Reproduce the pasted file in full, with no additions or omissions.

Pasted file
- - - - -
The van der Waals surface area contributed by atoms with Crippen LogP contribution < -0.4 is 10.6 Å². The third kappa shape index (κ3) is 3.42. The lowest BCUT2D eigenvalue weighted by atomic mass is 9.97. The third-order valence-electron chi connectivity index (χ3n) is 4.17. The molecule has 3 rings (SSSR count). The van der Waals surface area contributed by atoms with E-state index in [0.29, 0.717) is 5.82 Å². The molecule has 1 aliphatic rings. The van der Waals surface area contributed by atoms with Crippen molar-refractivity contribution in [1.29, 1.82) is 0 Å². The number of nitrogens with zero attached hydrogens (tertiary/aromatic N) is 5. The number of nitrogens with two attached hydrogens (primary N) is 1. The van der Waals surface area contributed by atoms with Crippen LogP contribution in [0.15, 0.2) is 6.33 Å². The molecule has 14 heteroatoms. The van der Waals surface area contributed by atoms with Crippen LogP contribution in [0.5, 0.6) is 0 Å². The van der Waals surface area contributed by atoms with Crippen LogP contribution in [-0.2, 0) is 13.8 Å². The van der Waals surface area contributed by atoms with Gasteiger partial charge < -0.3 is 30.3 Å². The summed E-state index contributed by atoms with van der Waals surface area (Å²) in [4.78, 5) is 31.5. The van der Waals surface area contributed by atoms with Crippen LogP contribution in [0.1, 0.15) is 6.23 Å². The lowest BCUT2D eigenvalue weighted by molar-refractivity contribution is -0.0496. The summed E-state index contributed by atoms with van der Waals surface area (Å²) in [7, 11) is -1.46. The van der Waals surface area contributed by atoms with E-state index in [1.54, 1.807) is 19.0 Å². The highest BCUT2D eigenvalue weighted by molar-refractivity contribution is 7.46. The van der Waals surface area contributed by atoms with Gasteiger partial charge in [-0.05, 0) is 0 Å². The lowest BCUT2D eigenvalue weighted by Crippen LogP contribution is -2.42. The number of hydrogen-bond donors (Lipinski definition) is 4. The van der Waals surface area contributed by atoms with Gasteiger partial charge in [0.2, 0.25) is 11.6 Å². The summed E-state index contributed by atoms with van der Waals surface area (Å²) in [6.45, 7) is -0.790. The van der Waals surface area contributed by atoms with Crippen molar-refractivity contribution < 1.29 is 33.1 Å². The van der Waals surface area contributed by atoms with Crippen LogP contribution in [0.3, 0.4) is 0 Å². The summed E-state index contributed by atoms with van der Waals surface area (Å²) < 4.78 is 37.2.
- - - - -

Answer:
The van der Waals surface area contributed by atoms with Crippen LogP contribution < -0.4 is 10.6 Å². The third kappa shape index (κ3) is 3.42. The lowest BCUT2D eigenvalue weighted by atomic mass is 9.97. The third-order valence-electron chi connectivity index (χ3n) is 4.17. The molecule has 3 rings (SSSR count). The van der Waals surface area contributed by atoms with E-state index in [0.29, 0.717) is 5.82 Å². The molecule has 1 aliphatic rings. The van der Waals surface area contributed by atoms with Crippen molar-refractivity contribution in [1.29, 1.82) is 0 Å². The number of nitrogens with zero attached hydrogens (tertiary/aromatic N) is 5. The number of nitrogens with two attached hydrogens (primary N) is 1. The van der Waals surface area contributed by atoms with Crippen LogP contribution in [0.15, 0.2) is 6.33 Å². The molecule has 14 heteroatoms. The van der Waals surface area contributed by atoms with Crippen LogP contribution in [0.5, 0.6) is 0 Å². The van der Waals surface area contributed by atoms with Crippen LogP contribution in [-0.2, 0) is 13.8 Å². The van der Waals surface area contributed by atoms with Gasteiger partial charge < -0.3 is 30.3 Å². The summed E-state index contributed by atoms with van der Waals surface area (Å²) in [4.78, 5) is 31.5. The van der Waals surface area contributed by atoms with Crippen LogP contribution in [0.1, 0.15) is 6.23 Å². The lowest BCUT2D eigenvalue weighted by molar-refractivity contribution is -0.0496. The summed E-state index contributed by atoms with van der Waals surface area (Å²) in [7, 11) is -1.46. The van der Waals surface area contributed by atoms with E-state index in [1.54, 1.807) is 19.0 Å². The highest BCUT2D eigenvalue weighted by molar-refractivity contribution is 7.46. The van der Waals surface area contributed by atoms with Gasteiger partial charge in [-0.05, 0) is 0 Å². The lowest BCUT2D eigenvalue weighted by Crippen LogP contribution is -2.42. The number of hydrogen-bond donors (Lipinski definition) is 4. The van der Waals surface area contributed by atoms with Gasteiger partial charge in [0.2, 0.25) is 11.6 Å². The summed E-state index contributed by atoms with van der Waals surface area (Å²) in [6.45, 7) is -0.790. The van der Waals surface area contributed by atoms with Crippen molar-refractivity contribution < 1.29 is 33.1 Å². The van der Waals surface area contributed by atoms with Crippen LogP contribution in [0.3, 0.4) is 0 Å². The summed E-state index contributed by atoms with van der Waals surface area (Å²) < 4.78 is 37.2.